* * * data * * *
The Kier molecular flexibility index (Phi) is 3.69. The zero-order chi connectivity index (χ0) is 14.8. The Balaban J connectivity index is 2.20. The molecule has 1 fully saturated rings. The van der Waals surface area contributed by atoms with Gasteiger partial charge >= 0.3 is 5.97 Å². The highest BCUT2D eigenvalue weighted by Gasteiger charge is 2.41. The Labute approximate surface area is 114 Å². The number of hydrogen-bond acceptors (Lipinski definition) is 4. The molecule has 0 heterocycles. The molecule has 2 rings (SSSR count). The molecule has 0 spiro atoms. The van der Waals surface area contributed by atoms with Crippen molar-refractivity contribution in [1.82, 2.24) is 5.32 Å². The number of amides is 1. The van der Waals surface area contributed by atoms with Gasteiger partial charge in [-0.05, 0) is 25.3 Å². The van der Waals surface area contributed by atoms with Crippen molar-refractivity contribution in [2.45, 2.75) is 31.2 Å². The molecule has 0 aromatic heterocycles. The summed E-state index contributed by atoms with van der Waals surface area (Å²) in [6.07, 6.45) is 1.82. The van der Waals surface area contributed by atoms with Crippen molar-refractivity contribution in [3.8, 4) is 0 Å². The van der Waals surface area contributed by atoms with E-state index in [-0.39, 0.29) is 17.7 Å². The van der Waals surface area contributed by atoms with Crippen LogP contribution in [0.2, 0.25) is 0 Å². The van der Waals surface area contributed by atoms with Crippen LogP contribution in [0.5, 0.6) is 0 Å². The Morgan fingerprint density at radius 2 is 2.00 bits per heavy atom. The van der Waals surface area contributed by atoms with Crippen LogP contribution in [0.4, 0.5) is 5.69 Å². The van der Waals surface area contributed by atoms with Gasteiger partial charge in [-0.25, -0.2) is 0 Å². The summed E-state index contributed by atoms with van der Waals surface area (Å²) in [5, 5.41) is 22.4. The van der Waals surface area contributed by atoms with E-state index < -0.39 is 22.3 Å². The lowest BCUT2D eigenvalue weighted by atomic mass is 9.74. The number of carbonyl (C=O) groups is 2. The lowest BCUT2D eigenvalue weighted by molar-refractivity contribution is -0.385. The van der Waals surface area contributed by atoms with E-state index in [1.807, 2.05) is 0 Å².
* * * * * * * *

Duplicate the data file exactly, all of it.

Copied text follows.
The Kier molecular flexibility index (Phi) is 3.69. The zero-order chi connectivity index (χ0) is 14.8. The Balaban J connectivity index is 2.20. The molecule has 1 fully saturated rings. The van der Waals surface area contributed by atoms with Gasteiger partial charge >= 0.3 is 5.97 Å². The highest BCUT2D eigenvalue weighted by Gasteiger charge is 2.41. The Labute approximate surface area is 114 Å². The number of hydrogen-bond acceptors (Lipinski definition) is 4. The molecule has 0 heterocycles. The molecule has 2 rings (SSSR count). The molecule has 0 spiro atoms. The van der Waals surface area contributed by atoms with Crippen molar-refractivity contribution in [1.82, 2.24) is 5.32 Å². The number of amides is 1. The van der Waals surface area contributed by atoms with Gasteiger partial charge in [-0.05, 0) is 25.3 Å². The van der Waals surface area contributed by atoms with Crippen molar-refractivity contribution in [2.45, 2.75) is 31.2 Å². The molecule has 0 aromatic heterocycles. The summed E-state index contributed by atoms with van der Waals surface area (Å²) in [6.07, 6.45) is 1.82. The van der Waals surface area contributed by atoms with Crippen molar-refractivity contribution in [3.8, 4) is 0 Å². The van der Waals surface area contributed by atoms with E-state index in [-0.39, 0.29) is 17.7 Å². The van der Waals surface area contributed by atoms with Crippen LogP contribution in [0.2, 0.25) is 0 Å². The van der Waals surface area contributed by atoms with Crippen LogP contribution in [0.5, 0.6) is 0 Å². The Morgan fingerprint density at radius 2 is 2.00 bits per heavy atom. The van der Waals surface area contributed by atoms with Crippen LogP contribution in [0.4, 0.5) is 5.69 Å². The van der Waals surface area contributed by atoms with Gasteiger partial charge in [-0.25, -0.2) is 0 Å². The summed E-state index contributed by atoms with van der Waals surface area (Å²) in [5, 5.41) is 22.4. The van der Waals surface area contributed by atoms with E-state index < -0.39 is 22.3 Å². The lowest BCUT2D eigenvalue weighted by atomic mass is 9.74. The number of carbonyl (C=O) groups is 2. The lowest BCUT2D eigenvalue weighted by molar-refractivity contribution is -0.385. The van der Waals surface area contributed by atoms with E-state index in [1.807, 2.05) is 0 Å².